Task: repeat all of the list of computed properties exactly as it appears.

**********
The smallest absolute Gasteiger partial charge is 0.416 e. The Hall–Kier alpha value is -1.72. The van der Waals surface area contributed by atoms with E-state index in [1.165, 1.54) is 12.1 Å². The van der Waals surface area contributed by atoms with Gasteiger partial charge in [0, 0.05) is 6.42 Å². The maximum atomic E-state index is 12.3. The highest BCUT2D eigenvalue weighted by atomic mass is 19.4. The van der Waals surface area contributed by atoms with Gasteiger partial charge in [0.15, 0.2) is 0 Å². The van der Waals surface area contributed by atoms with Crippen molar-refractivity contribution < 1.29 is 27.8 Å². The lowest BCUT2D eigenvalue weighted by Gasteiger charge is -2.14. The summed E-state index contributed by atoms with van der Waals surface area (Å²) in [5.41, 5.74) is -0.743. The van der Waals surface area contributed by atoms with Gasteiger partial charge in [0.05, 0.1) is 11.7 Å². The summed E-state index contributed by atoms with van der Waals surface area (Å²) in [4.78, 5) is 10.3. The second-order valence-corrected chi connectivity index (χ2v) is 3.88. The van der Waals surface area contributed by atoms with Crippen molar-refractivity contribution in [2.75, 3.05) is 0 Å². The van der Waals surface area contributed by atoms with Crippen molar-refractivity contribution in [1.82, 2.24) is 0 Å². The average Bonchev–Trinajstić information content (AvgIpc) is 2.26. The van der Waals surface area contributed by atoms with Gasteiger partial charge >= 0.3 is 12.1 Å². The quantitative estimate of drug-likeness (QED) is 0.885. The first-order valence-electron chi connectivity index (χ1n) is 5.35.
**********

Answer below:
The smallest absolute Gasteiger partial charge is 0.416 e. The Hall–Kier alpha value is -1.72. The van der Waals surface area contributed by atoms with E-state index in [1.165, 1.54) is 12.1 Å². The van der Waals surface area contributed by atoms with Gasteiger partial charge in [0, 0.05) is 6.42 Å². The maximum atomic E-state index is 12.3. The highest BCUT2D eigenvalue weighted by atomic mass is 19.4. The van der Waals surface area contributed by atoms with Gasteiger partial charge in [0.15, 0.2) is 0 Å². The van der Waals surface area contributed by atoms with Crippen molar-refractivity contribution < 1.29 is 27.8 Å². The lowest BCUT2D eigenvalue weighted by Gasteiger charge is -2.14. The summed E-state index contributed by atoms with van der Waals surface area (Å²) in [5.41, 5.74) is -0.743. The van der Waals surface area contributed by atoms with Gasteiger partial charge in [0.05, 0.1) is 11.7 Å². The summed E-state index contributed by atoms with van der Waals surface area (Å²) in [4.78, 5) is 10.3. The second-order valence-corrected chi connectivity index (χ2v) is 3.88. The van der Waals surface area contributed by atoms with Crippen molar-refractivity contribution in [2.75, 3.05) is 0 Å². The van der Waals surface area contributed by atoms with Crippen molar-refractivity contribution in [1.82, 2.24) is 0 Å². The average Bonchev–Trinajstić information content (AvgIpc) is 2.26. The van der Waals surface area contributed by atoms with Gasteiger partial charge >= 0.3 is 12.1 Å². The quantitative estimate of drug-likeness (QED) is 0.885. The first-order valence-electron chi connectivity index (χ1n) is 5.35.